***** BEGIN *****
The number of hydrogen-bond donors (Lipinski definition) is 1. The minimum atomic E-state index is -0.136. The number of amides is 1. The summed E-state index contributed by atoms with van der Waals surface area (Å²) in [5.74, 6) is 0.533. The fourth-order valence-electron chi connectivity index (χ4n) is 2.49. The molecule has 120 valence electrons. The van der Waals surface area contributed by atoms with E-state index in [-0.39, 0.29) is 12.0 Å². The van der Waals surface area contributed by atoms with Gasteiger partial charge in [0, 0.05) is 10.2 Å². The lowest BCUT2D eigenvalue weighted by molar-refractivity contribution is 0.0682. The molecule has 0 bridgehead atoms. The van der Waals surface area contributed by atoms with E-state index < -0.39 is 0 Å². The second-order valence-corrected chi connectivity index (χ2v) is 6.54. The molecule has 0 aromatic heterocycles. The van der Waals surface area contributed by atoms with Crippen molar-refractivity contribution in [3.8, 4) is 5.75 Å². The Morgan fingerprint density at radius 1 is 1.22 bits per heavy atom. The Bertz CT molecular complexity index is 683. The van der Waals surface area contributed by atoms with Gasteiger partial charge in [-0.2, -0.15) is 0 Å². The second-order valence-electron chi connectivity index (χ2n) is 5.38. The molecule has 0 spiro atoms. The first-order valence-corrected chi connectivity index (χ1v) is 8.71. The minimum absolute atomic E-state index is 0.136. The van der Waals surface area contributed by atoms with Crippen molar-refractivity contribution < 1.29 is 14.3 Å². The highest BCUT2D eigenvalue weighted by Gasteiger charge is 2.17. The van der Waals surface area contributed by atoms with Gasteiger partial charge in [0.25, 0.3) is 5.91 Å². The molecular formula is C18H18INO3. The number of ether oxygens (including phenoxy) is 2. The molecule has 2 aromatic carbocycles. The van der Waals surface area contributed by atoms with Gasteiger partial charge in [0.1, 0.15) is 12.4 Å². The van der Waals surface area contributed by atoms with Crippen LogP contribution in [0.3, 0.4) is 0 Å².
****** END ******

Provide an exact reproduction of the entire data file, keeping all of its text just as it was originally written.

The number of hydrogen-bond donors (Lipinski definition) is 1. The minimum atomic E-state index is -0.136. The number of amides is 1. The summed E-state index contributed by atoms with van der Waals surface area (Å²) in [5.74, 6) is 0.533. The fourth-order valence-electron chi connectivity index (χ4n) is 2.49. The molecule has 120 valence electrons. The van der Waals surface area contributed by atoms with E-state index in [-0.39, 0.29) is 12.0 Å². The van der Waals surface area contributed by atoms with Gasteiger partial charge in [0, 0.05) is 10.2 Å². The lowest BCUT2D eigenvalue weighted by molar-refractivity contribution is 0.0682. The molecule has 0 bridgehead atoms. The van der Waals surface area contributed by atoms with E-state index < -0.39 is 0 Å². The second-order valence-corrected chi connectivity index (χ2v) is 6.54. The molecule has 0 aromatic heterocycles. The van der Waals surface area contributed by atoms with Crippen molar-refractivity contribution in [3.8, 4) is 5.75 Å². The Morgan fingerprint density at radius 1 is 1.22 bits per heavy atom. The Bertz CT molecular complexity index is 683. The van der Waals surface area contributed by atoms with Gasteiger partial charge in [-0.2, -0.15) is 0 Å². The second-order valence-electron chi connectivity index (χ2n) is 5.38. The molecule has 0 spiro atoms. The first-order valence-corrected chi connectivity index (χ1v) is 8.71. The minimum absolute atomic E-state index is 0.136. The van der Waals surface area contributed by atoms with Crippen molar-refractivity contribution < 1.29 is 14.3 Å². The highest BCUT2D eigenvalue weighted by Gasteiger charge is 2.17. The van der Waals surface area contributed by atoms with Gasteiger partial charge in [0.25, 0.3) is 5.91 Å². The molecular formula is C18H18INO3. The number of ether oxygens (including phenoxy) is 2. The molecule has 2 aromatic carbocycles. The van der Waals surface area contributed by atoms with Gasteiger partial charge in [0.1, 0.15) is 12.4 Å². The van der Waals surface area contributed by atoms with Crippen LogP contribution in [0.3, 0.4) is 0 Å².